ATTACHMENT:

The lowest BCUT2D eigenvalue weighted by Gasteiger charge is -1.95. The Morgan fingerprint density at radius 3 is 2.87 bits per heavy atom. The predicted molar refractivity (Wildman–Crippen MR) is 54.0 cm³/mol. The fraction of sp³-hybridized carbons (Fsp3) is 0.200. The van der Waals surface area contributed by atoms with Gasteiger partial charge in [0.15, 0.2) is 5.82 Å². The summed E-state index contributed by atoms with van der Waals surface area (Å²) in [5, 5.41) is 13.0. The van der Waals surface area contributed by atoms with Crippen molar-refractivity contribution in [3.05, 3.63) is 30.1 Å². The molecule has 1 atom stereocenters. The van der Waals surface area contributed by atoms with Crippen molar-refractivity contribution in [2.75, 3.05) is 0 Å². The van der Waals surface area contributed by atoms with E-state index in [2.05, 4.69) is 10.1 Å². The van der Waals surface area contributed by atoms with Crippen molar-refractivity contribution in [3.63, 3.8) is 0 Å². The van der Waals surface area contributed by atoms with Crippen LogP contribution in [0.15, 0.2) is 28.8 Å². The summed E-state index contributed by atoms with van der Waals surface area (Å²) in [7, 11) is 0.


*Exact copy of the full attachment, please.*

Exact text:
The lowest BCUT2D eigenvalue weighted by Gasteiger charge is -1.95. The Morgan fingerprint density at radius 3 is 2.87 bits per heavy atom. The predicted molar refractivity (Wildman–Crippen MR) is 54.0 cm³/mol. The fraction of sp³-hybridized carbons (Fsp3) is 0.200. The van der Waals surface area contributed by atoms with Gasteiger partial charge in [0.15, 0.2) is 5.82 Å². The summed E-state index contributed by atoms with van der Waals surface area (Å²) in [5, 5.41) is 13.0. The van der Waals surface area contributed by atoms with Crippen molar-refractivity contribution in [3.05, 3.63) is 30.1 Å². The molecule has 1 atom stereocenters. The van der Waals surface area contributed by atoms with Crippen molar-refractivity contribution in [2.75, 3.05) is 0 Å². The van der Waals surface area contributed by atoms with E-state index in [2.05, 4.69) is 10.1 Å². The van der Waals surface area contributed by atoms with Crippen molar-refractivity contribution in [3.63, 3.8) is 0 Å². The van der Waals surface area contributed by atoms with Crippen LogP contribution in [0.15, 0.2) is 28.8 Å². The summed E-state index contributed by atoms with van der Waals surface area (Å²) in [7, 11) is 0.